Ysursa said his friend and mentor was a model public servant.
"He epitomized to me what public service was all about," said Ysursa. "He was respected and admired by all Idahoans for his integrity and his passionate devotion to making government more accessible and responsive."
Cenarrusa is survived by his wife, daughter-in-law Jean Cenarrusa-Jacobson and her husband Greg, two grandsons and two great grandchildren.
Monday morning Governor Otter released the following statement:
No one could have been a better or more passionate advocate for the Basque people, for fair and transparent elections, or for responsible stewardship of our public lands than Pete Cenarrusa. He was an Idaho original, and I was among many in state government - on both sides of the aisle - who benefited greatly from his advice, counsel and friendship. It's hard to imagine Idaho politics without Pete there. He loved the arena - encouraging public involvement, standing firm on his principles, gently nudging us all toward doing the right thing, and keeping us anchored in reality. Miss Lori and I send his tireless wife Freda and all Pete's family and friends our love, sympathy and prayers.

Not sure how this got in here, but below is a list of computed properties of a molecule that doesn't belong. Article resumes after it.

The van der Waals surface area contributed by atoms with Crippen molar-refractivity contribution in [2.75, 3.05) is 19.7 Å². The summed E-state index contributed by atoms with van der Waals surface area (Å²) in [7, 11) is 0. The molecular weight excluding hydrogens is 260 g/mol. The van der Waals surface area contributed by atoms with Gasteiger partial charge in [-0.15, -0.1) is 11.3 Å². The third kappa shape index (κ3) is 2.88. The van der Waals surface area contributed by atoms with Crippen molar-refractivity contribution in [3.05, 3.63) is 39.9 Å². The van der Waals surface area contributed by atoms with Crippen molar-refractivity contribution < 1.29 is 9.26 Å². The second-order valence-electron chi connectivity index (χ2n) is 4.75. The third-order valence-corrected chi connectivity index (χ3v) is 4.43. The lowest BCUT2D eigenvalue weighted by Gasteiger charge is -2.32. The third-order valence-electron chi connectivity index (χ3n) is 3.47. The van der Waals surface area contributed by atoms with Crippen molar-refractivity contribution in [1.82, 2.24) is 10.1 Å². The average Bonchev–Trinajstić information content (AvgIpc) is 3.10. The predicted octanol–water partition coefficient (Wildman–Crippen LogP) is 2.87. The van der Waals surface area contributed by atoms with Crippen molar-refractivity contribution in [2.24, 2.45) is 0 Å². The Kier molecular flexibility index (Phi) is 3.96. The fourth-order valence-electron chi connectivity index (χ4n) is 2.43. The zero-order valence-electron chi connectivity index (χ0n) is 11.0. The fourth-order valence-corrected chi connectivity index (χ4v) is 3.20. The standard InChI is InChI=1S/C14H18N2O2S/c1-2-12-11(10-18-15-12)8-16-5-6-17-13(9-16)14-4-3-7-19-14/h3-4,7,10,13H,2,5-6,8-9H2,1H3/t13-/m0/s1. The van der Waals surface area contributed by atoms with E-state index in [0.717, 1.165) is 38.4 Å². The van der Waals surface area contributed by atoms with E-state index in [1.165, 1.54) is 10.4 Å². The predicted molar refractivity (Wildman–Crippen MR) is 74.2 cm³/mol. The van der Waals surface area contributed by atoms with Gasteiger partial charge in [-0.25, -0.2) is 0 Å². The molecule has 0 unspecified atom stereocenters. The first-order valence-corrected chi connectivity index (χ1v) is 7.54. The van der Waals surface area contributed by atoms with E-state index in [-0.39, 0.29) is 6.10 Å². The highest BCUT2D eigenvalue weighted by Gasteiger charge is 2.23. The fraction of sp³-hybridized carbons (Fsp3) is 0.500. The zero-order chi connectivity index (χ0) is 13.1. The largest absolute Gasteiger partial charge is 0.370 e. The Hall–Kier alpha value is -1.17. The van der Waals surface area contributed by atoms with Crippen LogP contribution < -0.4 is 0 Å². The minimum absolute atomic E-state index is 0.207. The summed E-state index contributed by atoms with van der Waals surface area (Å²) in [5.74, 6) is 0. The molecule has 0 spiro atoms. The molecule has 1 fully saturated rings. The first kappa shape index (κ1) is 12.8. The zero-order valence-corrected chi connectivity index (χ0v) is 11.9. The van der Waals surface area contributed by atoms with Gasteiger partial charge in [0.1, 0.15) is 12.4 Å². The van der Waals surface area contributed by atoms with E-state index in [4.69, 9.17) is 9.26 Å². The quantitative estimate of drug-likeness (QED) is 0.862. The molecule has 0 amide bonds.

Idaho Senators Mike Crapo and Jim Risch released the following statement:
The state of Idaho lost a dear friend yesterday with the passing of Pete Cenarrusa. Pete had a unique capacity to lead people and institutions with good will, great humor and wise counsel. Pete was a personal friend and advisor to both of us and we will forever remember the example he set for all public servants. Pete's long and dedicated service to the people of Idaho will last forever. Our thoughts and prayers are with Freda, their family and all of Pete's friends.
Rep. Raúl Labrador released this statement:
I was saddened to hear of the passing of Pete Cenarrusa – one of the true gentlemen of Idaho politics. When I served in the state legislature and after being elected to Congress, I always enjoyed talking with him and learning from him. The longest-serving state official in Idaho history, Pete loved our state, and Idaho is better off because of his service. He led a full and happy life, and he will be missed. My thoughts and prayers are with his family.
Rep. Mike Simpson issued the following statement:
Pete Cenarrusa displayed a relentless commitment to working on behalf of Idahoans and we have a better state because of his leadership. Personally, I’m extremely thankful for the guidance I received from Pete over the years. Kathy and I send our heartfelt thoughts and prayers to Freda, their family and friends as we all mourn his passing. He will be sorely missed.
Thursday Cenarrusa will lie in state in the Capitol rotunda from noon until 7 p.m. then a vigil will be held Thursday at St. John's Cathedral beginning at 7:30 p.m. The funeral service will be Friday at 10 a.m. at St. John's Cathedral.